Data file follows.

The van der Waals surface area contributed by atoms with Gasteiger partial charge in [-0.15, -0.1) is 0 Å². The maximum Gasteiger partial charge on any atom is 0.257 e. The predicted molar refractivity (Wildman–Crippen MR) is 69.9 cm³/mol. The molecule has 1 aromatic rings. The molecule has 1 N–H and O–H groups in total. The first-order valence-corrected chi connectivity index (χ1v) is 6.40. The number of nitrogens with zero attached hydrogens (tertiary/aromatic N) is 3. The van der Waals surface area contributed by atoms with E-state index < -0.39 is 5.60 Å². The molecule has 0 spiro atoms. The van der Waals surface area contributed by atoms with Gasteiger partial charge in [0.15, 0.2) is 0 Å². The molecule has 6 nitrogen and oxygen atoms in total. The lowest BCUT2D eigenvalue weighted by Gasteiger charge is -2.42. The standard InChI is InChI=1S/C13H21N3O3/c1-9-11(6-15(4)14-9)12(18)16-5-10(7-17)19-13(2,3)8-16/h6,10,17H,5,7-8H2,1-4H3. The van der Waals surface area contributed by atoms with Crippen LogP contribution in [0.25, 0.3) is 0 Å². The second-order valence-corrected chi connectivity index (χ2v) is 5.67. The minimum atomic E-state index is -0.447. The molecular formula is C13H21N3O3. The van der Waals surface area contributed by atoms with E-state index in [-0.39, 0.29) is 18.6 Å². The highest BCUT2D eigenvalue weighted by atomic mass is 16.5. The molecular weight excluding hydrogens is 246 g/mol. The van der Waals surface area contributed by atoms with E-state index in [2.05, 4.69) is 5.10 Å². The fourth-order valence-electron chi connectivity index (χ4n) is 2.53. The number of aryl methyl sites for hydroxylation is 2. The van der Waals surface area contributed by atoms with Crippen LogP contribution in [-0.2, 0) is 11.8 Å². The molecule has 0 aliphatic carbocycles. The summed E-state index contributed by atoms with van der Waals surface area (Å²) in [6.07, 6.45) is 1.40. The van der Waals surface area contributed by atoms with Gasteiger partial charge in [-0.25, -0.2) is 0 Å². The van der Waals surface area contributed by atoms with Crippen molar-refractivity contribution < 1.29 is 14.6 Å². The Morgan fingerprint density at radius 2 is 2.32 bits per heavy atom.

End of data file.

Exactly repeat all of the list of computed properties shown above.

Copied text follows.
The van der Waals surface area contributed by atoms with Gasteiger partial charge in [-0.15, -0.1) is 0 Å². The maximum Gasteiger partial charge on any atom is 0.257 e. The predicted molar refractivity (Wildman–Crippen MR) is 69.9 cm³/mol. The molecule has 1 aromatic rings. The molecule has 1 N–H and O–H groups in total. The first-order valence-corrected chi connectivity index (χ1v) is 6.40. The number of nitrogens with zero attached hydrogens (tertiary/aromatic N) is 3. The van der Waals surface area contributed by atoms with E-state index < -0.39 is 5.60 Å². The molecule has 0 spiro atoms. The van der Waals surface area contributed by atoms with Gasteiger partial charge in [0.15, 0.2) is 0 Å². The molecule has 6 nitrogen and oxygen atoms in total. The lowest BCUT2D eigenvalue weighted by Gasteiger charge is -2.42. The standard InChI is InChI=1S/C13H21N3O3/c1-9-11(6-15(4)14-9)12(18)16-5-10(7-17)19-13(2,3)8-16/h6,10,17H,5,7-8H2,1-4H3. The van der Waals surface area contributed by atoms with Crippen LogP contribution in [0.25, 0.3) is 0 Å². The second-order valence-corrected chi connectivity index (χ2v) is 5.67. The minimum atomic E-state index is -0.447. The molecular formula is C13H21N3O3. The van der Waals surface area contributed by atoms with E-state index in [-0.39, 0.29) is 18.6 Å². The highest BCUT2D eigenvalue weighted by atomic mass is 16.5. The molecular weight excluding hydrogens is 246 g/mol. The van der Waals surface area contributed by atoms with E-state index in [2.05, 4.69) is 5.10 Å². The fourth-order valence-electron chi connectivity index (χ4n) is 2.53. The number of aryl methyl sites for hydroxylation is 2. The van der Waals surface area contributed by atoms with Crippen LogP contribution in [-0.2, 0) is 11.8 Å². The molecule has 0 aliphatic carbocycles. The summed E-state index contributed by atoms with van der Waals surface area (Å²) in [6.07, 6.45) is 1.40. The van der Waals surface area contributed by atoms with Gasteiger partial charge in [-0.25, -0.2) is 0 Å². The van der Waals surface area contributed by atoms with Crippen molar-refractivity contribution < 1.29 is 14.6 Å². The Morgan fingerprint density at radius 2 is 2.32 bits per heavy atom.